Former NBC correspondent on mission to fight Huntington’s disease

By Todd Cohen

[Note: This was written for on behalf of HD Reach.]

CHARLOTTE, N.C. — In his 26 years as a correspondent for NBC News covering wars, disasters, atrocities and other human suffering, Charles Sabine often put himself in harm’s way, at times staring his own death in the face.

But the fear he sometimes felt on the job paled in comparison to the fear he experienced in 2004, when he was tested for and found to have Huntington’s disease, or HD, a relatively rare inherited brain disease.

Sometimes described as “the world’s cruellest disease,” HD causes the progressive loss of control of movement, thought and emotion, and typically results in death 15 to 25 years after onset of motor signs of the disease.

“What makes HD crueller than any other disease is that not just does it affect every aspect of a personality, rendering the victim unrecognizable to their family, but its unique genetic nature means that those family members are watching this often in the knowledge that they are going to suffer the same fate,” says Sabine, whose father died of the disease, and whose brother already is showing its physical symptoms.

Now 53 and the father of two young children, the British native and resident has made it his mission in life to connect physicians, scientists, patients, families, politicians and anyone else who is affected by or cares about HD, and in the process build a global community dedicated to finding better treatment and care of HD patients.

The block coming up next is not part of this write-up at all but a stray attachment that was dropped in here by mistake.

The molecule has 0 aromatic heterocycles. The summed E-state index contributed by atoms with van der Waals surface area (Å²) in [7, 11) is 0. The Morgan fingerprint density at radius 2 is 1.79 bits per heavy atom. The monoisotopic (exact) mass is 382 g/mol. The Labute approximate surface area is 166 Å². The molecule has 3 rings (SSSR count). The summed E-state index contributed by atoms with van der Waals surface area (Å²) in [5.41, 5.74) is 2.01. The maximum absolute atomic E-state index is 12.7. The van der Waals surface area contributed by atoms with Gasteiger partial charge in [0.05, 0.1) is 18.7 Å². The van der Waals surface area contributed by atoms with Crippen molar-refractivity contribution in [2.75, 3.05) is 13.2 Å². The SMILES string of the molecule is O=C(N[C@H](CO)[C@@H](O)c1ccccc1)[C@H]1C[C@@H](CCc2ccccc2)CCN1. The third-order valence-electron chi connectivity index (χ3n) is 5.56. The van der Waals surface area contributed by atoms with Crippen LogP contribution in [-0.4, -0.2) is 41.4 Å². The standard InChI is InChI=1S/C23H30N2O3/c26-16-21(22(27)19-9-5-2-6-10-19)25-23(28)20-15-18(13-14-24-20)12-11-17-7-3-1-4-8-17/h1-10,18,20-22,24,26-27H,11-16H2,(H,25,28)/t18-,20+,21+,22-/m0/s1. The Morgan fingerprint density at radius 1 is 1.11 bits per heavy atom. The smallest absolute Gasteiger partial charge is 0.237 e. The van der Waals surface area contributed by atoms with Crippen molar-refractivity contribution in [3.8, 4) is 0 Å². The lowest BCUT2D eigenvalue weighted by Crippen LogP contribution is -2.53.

Because anyone who carries the disease form of the HD gene is certain to get the disease, differentiating it from all other diseases, HD is the focus of pioneering work that will have enormous impact for many diseases on issues ranging from research and treatment to care and patients rights.

HD is “a disease of the future,” he says.

“It can be researched as no other disease because you can study people before they get symptoms,” he says. “And it is a vanguard for so many constitutional issues of the future that are being faced now by HD sufferers, such as who should know you have the disease, who should have information and be privy to it, whether government, or life insurers or employers.”

Sabine will be a featured speaker during the 7th Annual Huntington Study Group Clinical Research Symposium and Workshops in Charlotte. The symposium, workshops, and educational and training programs will be held November 7-9 at the Omni Hotel.

Patients, families, caregivers, researchers and medical professionals are invited to attend.

The international gathering is jointly sponsored by Charlotte AHEC and the Huntington Study Group, or HSG, an international network of clinical researchers who study and care for patients and families with HD.

Reports on the latest clinical research on HD, now conducted at over 105 credentialed research sites in the U.S., Canada, Australia, New Zealand, Europe and South America, will be featured.

Workshops include networking for regional doctors and health care providers continuing education for medical professionals, and training programs for service providers, caregivers and local practitioners.

Sessions will examine the issues of local social and medical care that affect the caregivers who treat HD patients and families, including the work of groups such as HD Reach, a North Carolina-based nonprofit that has pioneered efforts to make sure patients and families throughout the state, particularly in rural areas, have access to HD care and resources.

While HD affects only about 30,000 people in the U.S., an estimate first cited 20 years ago, initial findings from new research in Canada and England show the disease is twice as prevalent as previously thought, Sabine says.